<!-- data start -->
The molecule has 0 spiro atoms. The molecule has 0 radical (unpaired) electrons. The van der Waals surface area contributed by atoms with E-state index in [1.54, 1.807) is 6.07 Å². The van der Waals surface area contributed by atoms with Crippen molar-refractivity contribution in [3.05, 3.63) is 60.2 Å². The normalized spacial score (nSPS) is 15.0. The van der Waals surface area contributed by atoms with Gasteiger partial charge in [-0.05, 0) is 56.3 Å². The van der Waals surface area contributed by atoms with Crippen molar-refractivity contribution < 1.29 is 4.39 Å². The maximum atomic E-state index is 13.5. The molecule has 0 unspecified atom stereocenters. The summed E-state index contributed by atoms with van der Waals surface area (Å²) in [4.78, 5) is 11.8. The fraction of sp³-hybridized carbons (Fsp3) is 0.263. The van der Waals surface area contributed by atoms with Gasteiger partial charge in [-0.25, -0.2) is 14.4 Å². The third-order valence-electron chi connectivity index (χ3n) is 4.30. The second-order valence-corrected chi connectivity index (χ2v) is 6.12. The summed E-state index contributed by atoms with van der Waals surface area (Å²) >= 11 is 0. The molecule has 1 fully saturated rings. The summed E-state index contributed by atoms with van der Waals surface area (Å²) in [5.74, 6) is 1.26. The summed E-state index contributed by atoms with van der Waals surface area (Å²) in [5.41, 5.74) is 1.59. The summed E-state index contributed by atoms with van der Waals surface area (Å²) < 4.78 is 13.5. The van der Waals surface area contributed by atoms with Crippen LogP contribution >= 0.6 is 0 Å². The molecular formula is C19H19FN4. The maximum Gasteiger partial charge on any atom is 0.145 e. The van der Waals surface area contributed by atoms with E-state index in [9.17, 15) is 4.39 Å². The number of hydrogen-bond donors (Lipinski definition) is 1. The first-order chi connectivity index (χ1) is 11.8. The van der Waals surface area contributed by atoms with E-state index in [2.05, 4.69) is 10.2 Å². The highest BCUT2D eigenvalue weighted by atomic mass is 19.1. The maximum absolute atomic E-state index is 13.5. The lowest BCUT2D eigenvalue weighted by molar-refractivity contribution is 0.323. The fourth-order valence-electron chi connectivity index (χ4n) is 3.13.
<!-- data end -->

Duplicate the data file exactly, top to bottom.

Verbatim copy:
The molecule has 0 spiro atoms. The molecule has 0 radical (unpaired) electrons. The van der Waals surface area contributed by atoms with E-state index in [1.54, 1.807) is 6.07 Å². The van der Waals surface area contributed by atoms with Crippen molar-refractivity contribution in [3.05, 3.63) is 60.2 Å². The normalized spacial score (nSPS) is 15.0. The van der Waals surface area contributed by atoms with Gasteiger partial charge in [-0.05, 0) is 56.3 Å². The van der Waals surface area contributed by atoms with Crippen molar-refractivity contribution < 1.29 is 4.39 Å². The maximum atomic E-state index is 13.5. The molecule has 0 unspecified atom stereocenters. The summed E-state index contributed by atoms with van der Waals surface area (Å²) in [4.78, 5) is 11.8. The fraction of sp³-hybridized carbons (Fsp3) is 0.263. The van der Waals surface area contributed by atoms with Gasteiger partial charge in [-0.25, -0.2) is 14.4 Å². The third-order valence-electron chi connectivity index (χ3n) is 4.30. The second-order valence-corrected chi connectivity index (χ2v) is 6.12. The summed E-state index contributed by atoms with van der Waals surface area (Å²) >= 11 is 0. The molecule has 1 fully saturated rings. The summed E-state index contributed by atoms with van der Waals surface area (Å²) in [5.74, 6) is 1.26. The summed E-state index contributed by atoms with van der Waals surface area (Å²) in [5.41, 5.74) is 1.59. The summed E-state index contributed by atoms with van der Waals surface area (Å²) < 4.78 is 13.5. The van der Waals surface area contributed by atoms with Crippen LogP contribution >= 0.6 is 0 Å². The molecular formula is C19H19FN4. The maximum Gasteiger partial charge on any atom is 0.145 e. The van der Waals surface area contributed by atoms with E-state index in [9.17, 15) is 4.39 Å². The number of hydrogen-bond donors (Lipinski definition) is 1. The first-order chi connectivity index (χ1) is 11.8. The van der Waals surface area contributed by atoms with E-state index in [2.05, 4.69) is 10.2 Å². The highest BCUT2D eigenvalue weighted by atomic mass is 19.1. The maximum absolute atomic E-state index is 13.5. The lowest BCUT2D eigenvalue weighted by molar-refractivity contribution is 0.323. The fourth-order valence-electron chi connectivity index (χ4n) is 3.13.